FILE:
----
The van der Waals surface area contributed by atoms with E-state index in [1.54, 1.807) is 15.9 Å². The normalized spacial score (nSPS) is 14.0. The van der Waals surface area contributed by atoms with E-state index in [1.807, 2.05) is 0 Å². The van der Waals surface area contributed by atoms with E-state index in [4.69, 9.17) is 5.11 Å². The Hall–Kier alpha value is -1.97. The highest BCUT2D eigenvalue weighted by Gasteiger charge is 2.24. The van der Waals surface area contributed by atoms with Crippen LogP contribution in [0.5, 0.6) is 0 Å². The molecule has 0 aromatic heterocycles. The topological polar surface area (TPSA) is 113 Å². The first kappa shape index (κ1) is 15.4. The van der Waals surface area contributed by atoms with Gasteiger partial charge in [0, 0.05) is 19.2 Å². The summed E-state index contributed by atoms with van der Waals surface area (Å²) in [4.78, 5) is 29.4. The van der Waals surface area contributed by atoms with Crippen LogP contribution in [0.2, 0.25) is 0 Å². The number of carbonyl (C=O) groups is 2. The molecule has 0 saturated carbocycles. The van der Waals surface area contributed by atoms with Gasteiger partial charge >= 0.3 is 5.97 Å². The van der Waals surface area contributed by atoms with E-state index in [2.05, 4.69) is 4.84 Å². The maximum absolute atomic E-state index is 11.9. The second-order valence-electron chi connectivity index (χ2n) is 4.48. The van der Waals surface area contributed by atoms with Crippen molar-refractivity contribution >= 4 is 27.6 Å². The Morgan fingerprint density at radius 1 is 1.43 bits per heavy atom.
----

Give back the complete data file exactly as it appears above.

The van der Waals surface area contributed by atoms with E-state index in [1.54, 1.807) is 15.9 Å². The normalized spacial score (nSPS) is 14.0. The van der Waals surface area contributed by atoms with E-state index in [1.807, 2.05) is 0 Å². The van der Waals surface area contributed by atoms with E-state index in [4.69, 9.17) is 5.11 Å². The Hall–Kier alpha value is -1.97. The highest BCUT2D eigenvalue weighted by Gasteiger charge is 2.24. The van der Waals surface area contributed by atoms with Crippen LogP contribution in [0.5, 0.6) is 0 Å². The molecule has 0 aromatic heterocycles. The topological polar surface area (TPSA) is 113 Å². The first kappa shape index (κ1) is 15.4. The van der Waals surface area contributed by atoms with Gasteiger partial charge in [0, 0.05) is 19.2 Å². The summed E-state index contributed by atoms with van der Waals surface area (Å²) in [4.78, 5) is 29.4. The van der Waals surface area contributed by atoms with Crippen LogP contribution in [0.2, 0.25) is 0 Å². The number of carbonyl (C=O) groups is 2. The molecule has 0 saturated carbocycles. The van der Waals surface area contributed by atoms with Gasteiger partial charge >= 0.3 is 5.97 Å². The van der Waals surface area contributed by atoms with E-state index in [2.05, 4.69) is 4.84 Å². The maximum absolute atomic E-state index is 11.9. The second-order valence-electron chi connectivity index (χ2n) is 4.48. The van der Waals surface area contributed by atoms with Crippen molar-refractivity contribution >= 4 is 27.6 Å². The Morgan fingerprint density at radius 1 is 1.43 bits per heavy atom.